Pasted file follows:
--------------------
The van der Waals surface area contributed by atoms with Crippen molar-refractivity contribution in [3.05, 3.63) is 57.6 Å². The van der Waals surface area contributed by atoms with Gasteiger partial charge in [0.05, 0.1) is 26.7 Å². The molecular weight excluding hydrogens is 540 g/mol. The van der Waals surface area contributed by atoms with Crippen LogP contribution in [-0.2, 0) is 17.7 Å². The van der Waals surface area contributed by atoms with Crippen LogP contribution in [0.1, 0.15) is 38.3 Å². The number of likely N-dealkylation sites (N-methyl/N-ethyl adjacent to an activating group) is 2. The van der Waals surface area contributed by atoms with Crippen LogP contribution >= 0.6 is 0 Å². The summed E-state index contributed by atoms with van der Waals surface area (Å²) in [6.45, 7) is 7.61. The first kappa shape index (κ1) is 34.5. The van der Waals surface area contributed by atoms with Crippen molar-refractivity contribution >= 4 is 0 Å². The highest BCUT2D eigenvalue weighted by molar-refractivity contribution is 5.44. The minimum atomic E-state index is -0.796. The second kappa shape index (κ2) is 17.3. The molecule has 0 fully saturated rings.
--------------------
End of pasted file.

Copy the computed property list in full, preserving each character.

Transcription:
The van der Waals surface area contributed by atoms with Crippen molar-refractivity contribution in [3.05, 3.63) is 57.6 Å². The van der Waals surface area contributed by atoms with Gasteiger partial charge in [0.05, 0.1) is 26.7 Å². The molecular weight excluding hydrogens is 540 g/mol. The van der Waals surface area contributed by atoms with Crippen LogP contribution in [-0.2, 0) is 17.7 Å². The van der Waals surface area contributed by atoms with Crippen LogP contribution in [0.1, 0.15) is 38.3 Å². The number of likely N-dealkylation sites (N-methyl/N-ethyl adjacent to an activating group) is 2. The van der Waals surface area contributed by atoms with Crippen LogP contribution >= 0.6 is 0 Å². The summed E-state index contributed by atoms with van der Waals surface area (Å²) in [6.45, 7) is 7.61. The first kappa shape index (κ1) is 34.5. The van der Waals surface area contributed by atoms with Crippen molar-refractivity contribution >= 4 is 0 Å². The highest BCUT2D eigenvalue weighted by molar-refractivity contribution is 5.44. The minimum atomic E-state index is -0.796. The second kappa shape index (κ2) is 17.3. The molecule has 0 fully saturated rings.